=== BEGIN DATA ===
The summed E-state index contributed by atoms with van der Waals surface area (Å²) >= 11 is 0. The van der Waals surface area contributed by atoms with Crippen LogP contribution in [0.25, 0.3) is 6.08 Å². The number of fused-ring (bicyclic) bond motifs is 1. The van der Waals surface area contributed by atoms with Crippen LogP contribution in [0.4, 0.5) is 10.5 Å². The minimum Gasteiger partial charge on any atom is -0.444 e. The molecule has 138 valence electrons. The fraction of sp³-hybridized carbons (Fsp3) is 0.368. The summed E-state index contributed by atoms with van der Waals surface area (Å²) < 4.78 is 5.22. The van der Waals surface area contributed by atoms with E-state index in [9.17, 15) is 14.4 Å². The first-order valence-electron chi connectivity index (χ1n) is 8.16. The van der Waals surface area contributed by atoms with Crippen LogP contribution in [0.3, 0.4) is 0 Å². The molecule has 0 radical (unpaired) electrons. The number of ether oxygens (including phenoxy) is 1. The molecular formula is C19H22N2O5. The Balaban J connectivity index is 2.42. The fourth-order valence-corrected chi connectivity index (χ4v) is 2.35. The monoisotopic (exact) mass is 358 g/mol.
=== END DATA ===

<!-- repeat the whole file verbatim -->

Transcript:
The summed E-state index contributed by atoms with van der Waals surface area (Å²) >= 11 is 0. The van der Waals surface area contributed by atoms with Crippen LogP contribution in [0.25, 0.3) is 6.08 Å². The number of fused-ring (bicyclic) bond motifs is 1. The van der Waals surface area contributed by atoms with Crippen LogP contribution in [0.4, 0.5) is 10.5 Å². The minimum Gasteiger partial charge on any atom is -0.444 e. The molecule has 138 valence electrons. The fraction of sp³-hybridized carbons (Fsp3) is 0.368. The summed E-state index contributed by atoms with van der Waals surface area (Å²) < 4.78 is 5.22. The van der Waals surface area contributed by atoms with E-state index in [9.17, 15) is 14.4 Å². The first-order valence-electron chi connectivity index (χ1n) is 8.16. The van der Waals surface area contributed by atoms with Crippen LogP contribution in [0.3, 0.4) is 0 Å². The molecule has 0 radical (unpaired) electrons. The number of ether oxygens (including phenoxy) is 1. The molecular formula is C19H22N2O5. The Balaban J connectivity index is 2.42. The fourth-order valence-corrected chi connectivity index (χ4v) is 2.35. The monoisotopic (exact) mass is 358 g/mol.